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Too Much Soda, Juice Makes Kids Fatter

Kids Who Drink Them Not Getting Vital Nutrients

WebMD Health News

July 1, 2003 -- Children who slurp down a lot of soft drinks and fruit juice may not only gain weight, but they may also be sacrificing valuable nutrition. A new study shows too many sugary drinks may be fueling the increase in childhood obesity and putting children at risk for health problems in the future.

The study showed that children who drank more than 12 ounces of sweetened drinks, such as soft drinks, fruit juice, bottled tea, or drinks made from flavored powders, gained significantly more weight than those who drank less than 6 ounces of the sweet stuff per day.

Researchers say children who drank sugary soft drinks and fruit juice also drank less milk and missed out on vital nutrients such as calcium.

"These findings suggest that sweetened drinks may be a significant factor in the increase in obesity among children in the United States," says researcher David Levitsky, professor of nutritional sciences and psychology at Cornell University in New York, in a news release. "And the fact that these drinks and fruit juice displace milk is dangerous, especially for girls, who need a strong supply of calcium before they mature or they will be at risk for osteoporosis after age 60."

In the study, published in the Journal of Pediatrics, researchers tracked the amount of food and beverages consumed by 30 children between the ages of 6 and 13 for four to eight weeks while they were enrolled in a day camp.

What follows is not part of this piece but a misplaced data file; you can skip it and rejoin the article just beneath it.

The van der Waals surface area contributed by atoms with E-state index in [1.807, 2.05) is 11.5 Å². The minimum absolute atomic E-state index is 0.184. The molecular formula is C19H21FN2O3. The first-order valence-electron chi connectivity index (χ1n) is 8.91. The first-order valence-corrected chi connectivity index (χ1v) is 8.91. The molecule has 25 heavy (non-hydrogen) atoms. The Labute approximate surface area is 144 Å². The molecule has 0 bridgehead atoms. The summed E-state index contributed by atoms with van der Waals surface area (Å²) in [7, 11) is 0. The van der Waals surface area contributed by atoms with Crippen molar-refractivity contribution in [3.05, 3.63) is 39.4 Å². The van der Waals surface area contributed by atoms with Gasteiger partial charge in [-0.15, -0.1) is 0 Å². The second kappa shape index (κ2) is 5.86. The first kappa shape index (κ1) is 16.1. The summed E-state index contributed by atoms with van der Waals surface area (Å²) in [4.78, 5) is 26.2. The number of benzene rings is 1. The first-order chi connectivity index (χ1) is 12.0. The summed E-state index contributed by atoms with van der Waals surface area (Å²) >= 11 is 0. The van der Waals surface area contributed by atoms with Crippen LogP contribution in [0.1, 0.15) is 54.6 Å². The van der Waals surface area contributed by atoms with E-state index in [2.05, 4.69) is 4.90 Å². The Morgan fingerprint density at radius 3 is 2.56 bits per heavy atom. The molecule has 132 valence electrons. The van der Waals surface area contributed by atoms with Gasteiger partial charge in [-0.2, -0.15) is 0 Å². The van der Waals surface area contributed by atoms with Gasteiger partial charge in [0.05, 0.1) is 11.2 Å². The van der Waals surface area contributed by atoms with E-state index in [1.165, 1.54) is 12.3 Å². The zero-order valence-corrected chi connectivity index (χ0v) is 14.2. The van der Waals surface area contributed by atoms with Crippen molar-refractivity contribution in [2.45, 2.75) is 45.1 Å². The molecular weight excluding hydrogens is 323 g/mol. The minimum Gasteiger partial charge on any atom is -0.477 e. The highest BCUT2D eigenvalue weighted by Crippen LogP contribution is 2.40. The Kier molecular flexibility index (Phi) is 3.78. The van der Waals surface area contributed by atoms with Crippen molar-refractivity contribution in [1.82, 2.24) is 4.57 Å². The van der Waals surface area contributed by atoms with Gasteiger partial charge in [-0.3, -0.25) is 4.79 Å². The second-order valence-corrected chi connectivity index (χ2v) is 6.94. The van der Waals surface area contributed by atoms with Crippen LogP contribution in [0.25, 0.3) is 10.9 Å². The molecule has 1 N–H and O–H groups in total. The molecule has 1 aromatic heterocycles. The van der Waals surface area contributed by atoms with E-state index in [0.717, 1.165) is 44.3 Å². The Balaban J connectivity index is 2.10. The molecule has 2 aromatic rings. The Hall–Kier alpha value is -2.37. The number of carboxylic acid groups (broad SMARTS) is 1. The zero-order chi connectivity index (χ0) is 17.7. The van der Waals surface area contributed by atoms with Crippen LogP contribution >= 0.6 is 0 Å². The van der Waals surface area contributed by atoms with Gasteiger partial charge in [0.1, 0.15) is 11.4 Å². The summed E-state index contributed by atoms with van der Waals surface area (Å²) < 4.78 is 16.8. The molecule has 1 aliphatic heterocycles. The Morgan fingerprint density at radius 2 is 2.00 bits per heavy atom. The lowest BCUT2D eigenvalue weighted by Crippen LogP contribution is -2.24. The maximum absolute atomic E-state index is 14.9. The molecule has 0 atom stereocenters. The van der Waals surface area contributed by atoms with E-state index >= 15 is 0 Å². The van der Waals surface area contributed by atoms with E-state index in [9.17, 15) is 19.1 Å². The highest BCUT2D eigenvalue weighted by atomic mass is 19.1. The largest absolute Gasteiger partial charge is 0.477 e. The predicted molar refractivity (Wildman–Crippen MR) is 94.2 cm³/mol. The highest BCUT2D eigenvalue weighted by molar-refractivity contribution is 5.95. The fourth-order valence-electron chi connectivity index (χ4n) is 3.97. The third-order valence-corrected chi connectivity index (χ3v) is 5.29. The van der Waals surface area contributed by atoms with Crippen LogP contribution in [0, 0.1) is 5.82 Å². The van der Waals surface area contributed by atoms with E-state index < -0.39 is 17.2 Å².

Where the Calories Are

Researchers found that the more sugary drinks the children consumed, the less milk they drank and the more weight they gained. When given a choice between sweetened drinks and milk, the children chose the sugary drinks, and caregivers rarely offered milk at snack time or at a meal when sweetened drinks were also served.

Despite the high calorie content of sweetened soft drinks and fruit juices, researchers say children who drank sugary drinks did not reduce the quantity or calorie content of the foods they ate, so their daily calorie intake rose and they gained weight.

Researchers say the findings are in line with previous studies that found excessive sweetened drink consumption adversely affects nutrition and promotes childhood obesity, but it's the first to monitor children's food and drink consumption for an extended period of time.

The study also found that:

  • Children who drank more than 16 ounces of sweetened drinks consumed 4 fewer ounces of milk per day than children who avoided sweetened drinks, which translates to 20% less phosphorus, 19% less protein and magnesium, 16% less calcium, and 10% less vitamin A per day.
  • Children were served smaller quantities of milk when sweetened drinks were offered in the excessive amounts.
  • Children who drank sweetened soft drinks and fruit juices consumed 244 more calories per day than on days when they didn't drink them, but their food intake differed by only about 2 ounces on those days.
  • Children who drank more than 16 ounces of sweetened drinks per day gained an average of 2.5 pounds during the study, compared with a 0.7 to 1 pound weight gain in children who drank 6 to 16 ounces of sugary drinks daily.

Researchers say the key to getting kids to drink milk may be as simple as offering it without other alternatives. The study showed that when milk is offered at meals, children drank it 96% of the time, but when it was offered along with sweetened drinks it was only consumed 42% of the time and in smaller amounts than when offered alone.

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